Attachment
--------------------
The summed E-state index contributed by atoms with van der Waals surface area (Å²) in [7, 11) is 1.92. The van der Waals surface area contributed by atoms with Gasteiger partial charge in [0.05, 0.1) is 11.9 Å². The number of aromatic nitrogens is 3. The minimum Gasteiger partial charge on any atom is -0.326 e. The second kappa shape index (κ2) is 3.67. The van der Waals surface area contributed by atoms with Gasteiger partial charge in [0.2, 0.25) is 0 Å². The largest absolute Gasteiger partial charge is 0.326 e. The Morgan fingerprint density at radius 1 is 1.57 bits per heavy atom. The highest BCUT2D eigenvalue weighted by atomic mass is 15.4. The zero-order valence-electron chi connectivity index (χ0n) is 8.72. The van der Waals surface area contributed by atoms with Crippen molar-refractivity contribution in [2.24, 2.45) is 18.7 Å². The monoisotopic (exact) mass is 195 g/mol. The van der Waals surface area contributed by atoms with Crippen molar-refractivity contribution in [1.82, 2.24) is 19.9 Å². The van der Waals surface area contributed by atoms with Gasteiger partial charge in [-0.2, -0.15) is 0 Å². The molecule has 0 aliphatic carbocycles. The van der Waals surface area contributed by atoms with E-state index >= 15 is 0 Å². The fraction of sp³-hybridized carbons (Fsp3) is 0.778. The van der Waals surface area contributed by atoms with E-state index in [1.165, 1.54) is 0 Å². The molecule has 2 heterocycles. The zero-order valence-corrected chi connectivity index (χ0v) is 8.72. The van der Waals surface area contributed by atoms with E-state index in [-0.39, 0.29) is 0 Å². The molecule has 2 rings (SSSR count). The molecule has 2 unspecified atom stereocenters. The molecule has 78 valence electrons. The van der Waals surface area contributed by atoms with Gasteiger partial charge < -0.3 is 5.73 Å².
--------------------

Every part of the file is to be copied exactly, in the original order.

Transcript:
The summed E-state index contributed by atoms with van der Waals surface area (Å²) in [7, 11) is 1.92. The van der Waals surface area contributed by atoms with Gasteiger partial charge in [0.05, 0.1) is 11.9 Å². The number of aromatic nitrogens is 3. The minimum Gasteiger partial charge on any atom is -0.326 e. The second kappa shape index (κ2) is 3.67. The van der Waals surface area contributed by atoms with Gasteiger partial charge in [0.2, 0.25) is 0 Å². The largest absolute Gasteiger partial charge is 0.326 e. The Morgan fingerprint density at radius 1 is 1.57 bits per heavy atom. The highest BCUT2D eigenvalue weighted by atomic mass is 15.4. The zero-order valence-electron chi connectivity index (χ0n) is 8.72. The van der Waals surface area contributed by atoms with Crippen molar-refractivity contribution in [2.24, 2.45) is 18.7 Å². The monoisotopic (exact) mass is 195 g/mol. The van der Waals surface area contributed by atoms with Crippen molar-refractivity contribution in [1.82, 2.24) is 19.9 Å². The van der Waals surface area contributed by atoms with Gasteiger partial charge in [-0.2, -0.15) is 0 Å². The molecule has 0 aliphatic carbocycles. The van der Waals surface area contributed by atoms with E-state index >= 15 is 0 Å². The fraction of sp³-hybridized carbons (Fsp3) is 0.778. The van der Waals surface area contributed by atoms with E-state index in [1.165, 1.54) is 0 Å². The molecule has 2 heterocycles. The zero-order valence-corrected chi connectivity index (χ0v) is 8.72. The van der Waals surface area contributed by atoms with E-state index in [-0.39, 0.29) is 0 Å². The molecule has 2 rings (SSSR count). The molecule has 2 unspecified atom stereocenters. The molecule has 78 valence electrons. The van der Waals surface area contributed by atoms with Gasteiger partial charge < -0.3 is 5.73 Å².